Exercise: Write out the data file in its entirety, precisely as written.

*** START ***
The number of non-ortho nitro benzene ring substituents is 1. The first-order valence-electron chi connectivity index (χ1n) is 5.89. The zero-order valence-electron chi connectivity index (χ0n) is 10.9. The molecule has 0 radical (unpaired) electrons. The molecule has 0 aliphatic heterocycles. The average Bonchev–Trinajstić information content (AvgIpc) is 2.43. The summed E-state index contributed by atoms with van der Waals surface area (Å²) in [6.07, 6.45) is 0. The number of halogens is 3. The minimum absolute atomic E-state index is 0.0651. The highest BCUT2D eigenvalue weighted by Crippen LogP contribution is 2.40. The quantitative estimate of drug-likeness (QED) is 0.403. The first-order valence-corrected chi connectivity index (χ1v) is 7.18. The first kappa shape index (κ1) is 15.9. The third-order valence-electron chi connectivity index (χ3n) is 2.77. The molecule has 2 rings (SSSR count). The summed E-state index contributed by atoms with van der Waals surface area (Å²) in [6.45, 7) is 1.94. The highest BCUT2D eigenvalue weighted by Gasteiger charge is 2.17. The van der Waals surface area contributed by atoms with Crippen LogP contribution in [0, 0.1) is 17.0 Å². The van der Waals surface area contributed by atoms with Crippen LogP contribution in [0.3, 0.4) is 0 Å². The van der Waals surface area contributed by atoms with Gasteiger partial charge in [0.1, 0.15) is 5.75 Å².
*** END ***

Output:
The number of non-ortho nitro benzene ring substituents is 1. The first-order valence-electron chi connectivity index (χ1n) is 5.89. The zero-order valence-electron chi connectivity index (χ0n) is 10.9. The molecule has 0 radical (unpaired) electrons. The molecule has 0 aliphatic heterocycles. The average Bonchev–Trinajstić information content (AvgIpc) is 2.43. The summed E-state index contributed by atoms with van der Waals surface area (Å²) in [6.07, 6.45) is 0. The number of halogens is 3. The minimum absolute atomic E-state index is 0.0651. The highest BCUT2D eigenvalue weighted by Crippen LogP contribution is 2.40. The quantitative estimate of drug-likeness (QED) is 0.403. The first-order valence-corrected chi connectivity index (χ1v) is 7.18. The first kappa shape index (κ1) is 15.9. The third-order valence-electron chi connectivity index (χ3n) is 2.77. The molecule has 2 rings (SSSR count). The summed E-state index contributed by atoms with van der Waals surface area (Å²) in [6.45, 7) is 1.94. The highest BCUT2D eigenvalue weighted by Gasteiger charge is 2.17. The van der Waals surface area contributed by atoms with Crippen LogP contribution in [0, 0.1) is 17.0 Å². The van der Waals surface area contributed by atoms with Crippen LogP contribution in [0.3, 0.4) is 0 Å². The van der Waals surface area contributed by atoms with Gasteiger partial charge in [0.1, 0.15) is 5.75 Å².